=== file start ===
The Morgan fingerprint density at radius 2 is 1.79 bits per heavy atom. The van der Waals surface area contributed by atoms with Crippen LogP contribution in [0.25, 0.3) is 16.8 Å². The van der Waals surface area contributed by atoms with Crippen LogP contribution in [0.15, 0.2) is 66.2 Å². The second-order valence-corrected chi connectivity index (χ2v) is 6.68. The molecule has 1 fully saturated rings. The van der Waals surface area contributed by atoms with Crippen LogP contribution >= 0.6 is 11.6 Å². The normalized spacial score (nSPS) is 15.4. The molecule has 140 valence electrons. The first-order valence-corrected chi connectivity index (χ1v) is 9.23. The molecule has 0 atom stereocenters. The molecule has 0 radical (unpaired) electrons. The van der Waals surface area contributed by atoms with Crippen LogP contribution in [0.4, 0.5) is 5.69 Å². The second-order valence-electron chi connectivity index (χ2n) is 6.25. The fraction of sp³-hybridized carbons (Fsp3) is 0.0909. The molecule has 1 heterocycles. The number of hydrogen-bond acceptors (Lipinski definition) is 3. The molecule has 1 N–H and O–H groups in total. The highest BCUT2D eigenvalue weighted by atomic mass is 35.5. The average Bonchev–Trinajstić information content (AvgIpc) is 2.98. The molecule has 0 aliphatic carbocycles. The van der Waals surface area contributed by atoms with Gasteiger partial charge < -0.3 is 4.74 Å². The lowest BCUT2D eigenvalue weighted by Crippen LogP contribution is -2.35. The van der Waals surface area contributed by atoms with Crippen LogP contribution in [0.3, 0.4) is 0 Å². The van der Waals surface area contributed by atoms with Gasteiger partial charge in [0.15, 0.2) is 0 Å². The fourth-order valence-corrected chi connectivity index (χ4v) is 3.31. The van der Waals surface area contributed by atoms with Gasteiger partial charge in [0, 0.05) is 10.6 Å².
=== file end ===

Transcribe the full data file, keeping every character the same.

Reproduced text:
The Morgan fingerprint density at radius 2 is 1.79 bits per heavy atom. The van der Waals surface area contributed by atoms with Crippen LogP contribution in [0.25, 0.3) is 16.8 Å². The van der Waals surface area contributed by atoms with Crippen LogP contribution in [0.15, 0.2) is 66.2 Å². The second-order valence-corrected chi connectivity index (χ2v) is 6.68. The molecule has 1 fully saturated rings. The van der Waals surface area contributed by atoms with Crippen LogP contribution >= 0.6 is 11.6 Å². The normalized spacial score (nSPS) is 15.4. The molecule has 140 valence electrons. The first-order valence-corrected chi connectivity index (χ1v) is 9.23. The molecule has 0 atom stereocenters. The molecule has 0 radical (unpaired) electrons. The van der Waals surface area contributed by atoms with Crippen LogP contribution in [0.4, 0.5) is 5.69 Å². The second-order valence-electron chi connectivity index (χ2n) is 6.25. The fraction of sp³-hybridized carbons (Fsp3) is 0.0909. The molecule has 1 heterocycles. The number of hydrogen-bond acceptors (Lipinski definition) is 3. The molecule has 1 N–H and O–H groups in total. The highest BCUT2D eigenvalue weighted by atomic mass is 35.5. The average Bonchev–Trinajstić information content (AvgIpc) is 2.98. The molecule has 0 aliphatic carbocycles. The van der Waals surface area contributed by atoms with Gasteiger partial charge < -0.3 is 4.74 Å². The lowest BCUT2D eigenvalue weighted by Crippen LogP contribution is -2.35. The van der Waals surface area contributed by atoms with Crippen LogP contribution in [0.3, 0.4) is 0 Å². The van der Waals surface area contributed by atoms with Gasteiger partial charge in [0.15, 0.2) is 0 Å². The fourth-order valence-corrected chi connectivity index (χ4v) is 3.31. The van der Waals surface area contributed by atoms with Gasteiger partial charge in [0, 0.05) is 10.6 Å².